The Lowdown on the High Line

by Staff

(Updated 02/12/2016)

Since the opening in 2009, the High Line has become a destination for sunbathing, sightseeing, snacking and viewing innovative art. Now the elevated park spans from Gansevoort Street in the Meatpacking District through the length of Chelsea's iconic gallery district, up to West 34th Street and the under-construction Hudson Yards development on the edge of Hell's Kitchen. Visitors can also enjoy a bevy of vendors on the park itself, with food, beverages and treats from the likes of Blue Bottle CoffeeMelt Bakery and the L’Arte Del Gelato.

Every day, visitors stroll the High Line, basking in waterfront views and gazing down at the blocks below. Though one can easily while away a sunny afternoon here, the neighborhood offerings don't stop when you hit street level. Lace up those walking shoes; we've detailed the best dining, shopping and sightseeing surrounding each of the park's exits.

Whitney Museum of American Art. Photo: Karin Jobst

Gansevoort Street Entrance, Meatpacking District
Lush greenery above gives way to cobblestone streets, seafood and shopping below the High Line's first entrance.The entrance is the beginning point for park tours, departing Tuesdays at 6:30pm and Saturdays at 10am from May through September.

Culture: Whitney Museum of American Art
The venerable Upper East Side institution has relocated downtown to a stunning new building by starchitect Renzo Piano. Not only do the museum's five floors of galleries hold amazing American art, its outdoor terraces offer some incredible views of Lower Manhattan and the Hudson River.

Dining: Catch 
After working up an appetite in the fresh air, head to this three-level seafood restaurant in the Meatpacking District that features a menu dotted with inventive dishes like crab spaghetti and scallop gnocchi. The sleek, open space and shareable food create the perfect setting for a memorable meal with friends.

Shopping: Zadig & Voltaire 
Outfit yourself at the NYC flagship of this Parisian rock 'n' roll–inspired label. Inside, find delicate cashmere pieces, customized studded knitwear, washed-silk camisoles and hip-hugging denim.

After a filling meal and some retail therapy, head back to the park and continue your stroll. The stretch of the High Line near the Gansevoort Street entrance is known as the Gansevoort Woodland. It's the ideal place to feel miles away from Manhattan, thanks to large trees like colorful redbuds and Whitespire gray birch. (All you have to do is ignore the sounds of honking taxicabs below.)

Milk Gallery. Photo: Will Steacy

West 14th Street Entrance, Meatpacking District
On hot summer days, cool off in the shade of the 14th Street Passage, a 4,000-square-foot stretch. It's near here that Tuesday evening stargazing sessions take place. Down below, take in exotic eats, fashionable boutiques and striking art. 

Culture: Milk Gallery
This large Chelsea studio and event space (a former location of the MTV Video Music Awards after-party) also hosts an art gallery specializing in the works of photographers who document celebrity, fashion and pop culture. Expect all kinds of exhibitions—from photos of  Andy Warhol’s Factory to shows by up-and-comers from Parsons.

Dining: Spice Market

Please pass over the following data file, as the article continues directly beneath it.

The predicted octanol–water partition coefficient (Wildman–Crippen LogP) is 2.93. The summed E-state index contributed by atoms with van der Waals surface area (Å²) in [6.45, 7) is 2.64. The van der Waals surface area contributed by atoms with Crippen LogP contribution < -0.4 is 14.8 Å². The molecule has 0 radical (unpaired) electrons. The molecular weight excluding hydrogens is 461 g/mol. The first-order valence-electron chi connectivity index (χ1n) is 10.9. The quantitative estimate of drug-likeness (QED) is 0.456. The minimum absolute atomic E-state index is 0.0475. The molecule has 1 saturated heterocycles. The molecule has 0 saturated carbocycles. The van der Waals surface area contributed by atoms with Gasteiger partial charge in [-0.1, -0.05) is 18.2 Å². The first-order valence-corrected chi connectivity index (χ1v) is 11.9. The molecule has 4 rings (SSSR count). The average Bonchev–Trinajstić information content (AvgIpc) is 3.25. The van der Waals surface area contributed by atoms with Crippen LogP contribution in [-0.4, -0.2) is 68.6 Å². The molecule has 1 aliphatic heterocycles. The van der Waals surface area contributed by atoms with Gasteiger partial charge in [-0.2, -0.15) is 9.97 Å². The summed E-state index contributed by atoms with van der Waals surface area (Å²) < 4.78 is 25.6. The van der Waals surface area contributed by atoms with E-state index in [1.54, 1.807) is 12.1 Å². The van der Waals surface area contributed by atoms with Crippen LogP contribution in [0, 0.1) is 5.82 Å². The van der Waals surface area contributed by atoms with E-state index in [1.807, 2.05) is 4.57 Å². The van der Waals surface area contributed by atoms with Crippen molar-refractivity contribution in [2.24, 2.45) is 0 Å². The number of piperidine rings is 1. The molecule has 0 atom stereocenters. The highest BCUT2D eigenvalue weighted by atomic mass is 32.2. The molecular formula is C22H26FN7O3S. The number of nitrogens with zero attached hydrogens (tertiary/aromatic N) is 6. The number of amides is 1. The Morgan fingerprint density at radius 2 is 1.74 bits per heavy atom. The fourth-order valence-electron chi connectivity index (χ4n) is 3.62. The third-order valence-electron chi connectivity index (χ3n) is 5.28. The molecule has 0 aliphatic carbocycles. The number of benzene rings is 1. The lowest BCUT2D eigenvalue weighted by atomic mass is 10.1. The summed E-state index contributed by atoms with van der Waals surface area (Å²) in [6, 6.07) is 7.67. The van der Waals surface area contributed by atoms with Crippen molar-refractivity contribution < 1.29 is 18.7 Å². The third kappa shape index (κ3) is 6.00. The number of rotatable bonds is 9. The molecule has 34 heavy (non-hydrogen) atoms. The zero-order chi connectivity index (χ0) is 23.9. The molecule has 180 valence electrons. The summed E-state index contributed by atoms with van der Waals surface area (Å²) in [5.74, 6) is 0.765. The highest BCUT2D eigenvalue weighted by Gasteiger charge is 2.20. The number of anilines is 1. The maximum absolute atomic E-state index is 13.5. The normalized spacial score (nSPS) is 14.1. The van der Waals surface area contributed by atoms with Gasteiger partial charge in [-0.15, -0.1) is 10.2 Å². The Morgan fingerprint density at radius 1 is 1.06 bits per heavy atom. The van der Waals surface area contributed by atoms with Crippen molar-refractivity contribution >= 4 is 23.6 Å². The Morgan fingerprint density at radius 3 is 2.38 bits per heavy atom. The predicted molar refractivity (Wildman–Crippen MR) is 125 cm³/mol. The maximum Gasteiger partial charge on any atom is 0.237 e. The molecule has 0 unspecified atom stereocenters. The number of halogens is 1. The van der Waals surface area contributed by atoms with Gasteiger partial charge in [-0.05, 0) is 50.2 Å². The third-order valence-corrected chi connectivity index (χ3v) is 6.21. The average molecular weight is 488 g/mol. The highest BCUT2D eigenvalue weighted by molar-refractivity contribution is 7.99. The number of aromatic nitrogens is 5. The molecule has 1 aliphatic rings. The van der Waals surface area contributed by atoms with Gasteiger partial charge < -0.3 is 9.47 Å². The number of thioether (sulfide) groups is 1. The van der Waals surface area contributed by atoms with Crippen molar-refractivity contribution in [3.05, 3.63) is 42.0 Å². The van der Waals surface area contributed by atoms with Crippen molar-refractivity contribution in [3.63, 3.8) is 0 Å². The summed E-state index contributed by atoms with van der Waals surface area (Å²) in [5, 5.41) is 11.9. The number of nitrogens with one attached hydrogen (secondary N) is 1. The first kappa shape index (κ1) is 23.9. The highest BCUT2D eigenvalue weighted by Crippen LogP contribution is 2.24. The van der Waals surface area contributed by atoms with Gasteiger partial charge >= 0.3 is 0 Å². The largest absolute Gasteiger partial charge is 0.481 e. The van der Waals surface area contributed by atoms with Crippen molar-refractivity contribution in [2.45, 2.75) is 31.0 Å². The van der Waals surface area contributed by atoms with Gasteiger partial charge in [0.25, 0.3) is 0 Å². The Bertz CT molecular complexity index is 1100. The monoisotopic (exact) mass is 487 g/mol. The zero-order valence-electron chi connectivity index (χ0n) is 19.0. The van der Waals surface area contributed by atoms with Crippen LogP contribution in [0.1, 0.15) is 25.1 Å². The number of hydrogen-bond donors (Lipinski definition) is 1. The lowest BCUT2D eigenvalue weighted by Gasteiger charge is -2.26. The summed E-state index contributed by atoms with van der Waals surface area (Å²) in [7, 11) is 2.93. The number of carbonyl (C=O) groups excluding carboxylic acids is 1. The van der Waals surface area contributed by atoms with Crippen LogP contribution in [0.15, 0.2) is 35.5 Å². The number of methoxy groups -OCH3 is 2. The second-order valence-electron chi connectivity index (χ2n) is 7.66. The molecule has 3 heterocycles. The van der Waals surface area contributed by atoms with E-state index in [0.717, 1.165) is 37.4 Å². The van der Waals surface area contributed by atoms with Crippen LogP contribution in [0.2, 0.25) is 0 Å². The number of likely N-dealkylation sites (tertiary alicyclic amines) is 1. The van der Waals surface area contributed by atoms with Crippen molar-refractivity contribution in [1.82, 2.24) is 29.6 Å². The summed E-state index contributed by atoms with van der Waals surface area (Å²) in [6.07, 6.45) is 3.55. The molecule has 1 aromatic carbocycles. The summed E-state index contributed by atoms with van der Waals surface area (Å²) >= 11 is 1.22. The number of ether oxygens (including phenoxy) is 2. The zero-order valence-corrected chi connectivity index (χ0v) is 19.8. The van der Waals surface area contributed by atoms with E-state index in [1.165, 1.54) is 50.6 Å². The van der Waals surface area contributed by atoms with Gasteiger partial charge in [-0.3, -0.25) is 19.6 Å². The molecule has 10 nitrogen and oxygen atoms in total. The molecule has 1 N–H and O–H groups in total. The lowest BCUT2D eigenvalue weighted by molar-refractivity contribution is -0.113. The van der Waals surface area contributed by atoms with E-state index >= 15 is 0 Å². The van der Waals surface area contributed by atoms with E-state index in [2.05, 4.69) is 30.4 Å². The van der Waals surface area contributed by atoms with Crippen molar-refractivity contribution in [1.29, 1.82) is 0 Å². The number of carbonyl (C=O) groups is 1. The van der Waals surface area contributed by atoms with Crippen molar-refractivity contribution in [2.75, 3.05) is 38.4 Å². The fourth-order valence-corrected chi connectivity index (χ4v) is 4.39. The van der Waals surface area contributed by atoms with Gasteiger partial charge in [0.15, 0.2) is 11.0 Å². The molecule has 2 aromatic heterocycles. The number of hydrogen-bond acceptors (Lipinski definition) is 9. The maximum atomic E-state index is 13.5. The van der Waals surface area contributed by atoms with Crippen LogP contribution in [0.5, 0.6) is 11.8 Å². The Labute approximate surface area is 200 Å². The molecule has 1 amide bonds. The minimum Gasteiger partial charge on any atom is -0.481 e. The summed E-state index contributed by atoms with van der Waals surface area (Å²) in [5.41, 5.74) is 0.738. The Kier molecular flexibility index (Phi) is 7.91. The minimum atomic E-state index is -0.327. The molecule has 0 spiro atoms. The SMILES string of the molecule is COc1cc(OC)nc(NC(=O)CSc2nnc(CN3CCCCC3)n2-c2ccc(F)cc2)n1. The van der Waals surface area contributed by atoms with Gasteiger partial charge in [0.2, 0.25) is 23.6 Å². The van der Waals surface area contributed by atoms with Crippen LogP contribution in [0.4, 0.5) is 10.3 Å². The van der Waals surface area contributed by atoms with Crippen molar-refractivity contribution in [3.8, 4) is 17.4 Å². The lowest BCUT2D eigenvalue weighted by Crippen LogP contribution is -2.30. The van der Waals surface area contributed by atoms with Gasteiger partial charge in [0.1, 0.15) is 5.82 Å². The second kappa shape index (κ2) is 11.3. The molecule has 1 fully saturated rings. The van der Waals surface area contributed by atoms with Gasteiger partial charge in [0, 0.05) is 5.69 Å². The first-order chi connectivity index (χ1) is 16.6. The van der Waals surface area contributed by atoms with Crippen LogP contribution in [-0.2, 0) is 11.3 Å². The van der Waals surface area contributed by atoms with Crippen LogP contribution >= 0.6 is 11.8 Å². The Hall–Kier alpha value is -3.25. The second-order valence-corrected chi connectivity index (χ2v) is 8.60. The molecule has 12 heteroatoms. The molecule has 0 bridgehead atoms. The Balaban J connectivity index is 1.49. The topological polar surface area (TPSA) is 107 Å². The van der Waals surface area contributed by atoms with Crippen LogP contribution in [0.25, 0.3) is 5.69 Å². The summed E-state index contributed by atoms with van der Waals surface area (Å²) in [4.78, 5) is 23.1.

Jean-Georges Vongerichten's sprawling Asian restaurant, which first opened its doors in 2004, focuses on the street food the owner enjoyed during his travels in the Far East. The menu offers everything from charred chili-rubbed beef skewers with Thai basil dipping sauce to caramelized banana with spiced milk chocolate sauce. It's delicious.

Shopping: Diane von Furstenberg   
Diane von Furstenberg is one of a number of boldface design names to have set up shop in the Meatpacking District. This flagship, a glass-fronted storefront with curving interior, is a fitting showcase for her iconic wrap dress, which she debuted in the 1970s and now revives every year in updated colors and prints. There’s much more inside: bags, shoes, skirts and seasonal items (swimwear for summer, coats for winter), to name just a few.  


Photo: Joe Buglewicz

West 16th Street Entrance, Chelsea
If you begin to smell fresh food wafting through the air near 16th Street, that's because you're nearing the food trucks that line the Chelsea Market Passage. Choose from vendors like La Newyorkina, Delaney Barbecue's SmokeLine (from the founder of BrisketTown), Melt Bakery, the Taco Truck and more (all cash only), and then claim a spot at the Porch—a seating area on the park—and dig in. We advise treating the fare here as an appetizer, though. Plenty of filling meals await on street level. 

Dining: The Green Table 
As the name might suggest, the menu at the Green Table, located inside Chelsea Market, is based on sustainability—seasonal and local products that don't drain natural resources. Dishes include soups, salads and entrées such as a vegan hot pot or chicken potpie. Wash it all down with organic and biodynamically grown wines, beers and hard ciders, or cocktails made from house-infused liquors. 

Shopping: Chelsea Market 
After your meal, explore the rest of this shopping arcade, a neighborhood highlight. Housed in the former National Biscuit Company factory building (where the Oreo cookie was created), Chelsea Market has been functioning as a hybrid urban public square/high-end food court since 1997. Today, find edibles at Amy's Bread and the Lobster Place, and unique gifts at Posman Books, Chelsea Market Baskets and Bowery Kitchen Supply. 

Photo: Will Steacy

West 18th Street Entrance, Chelsea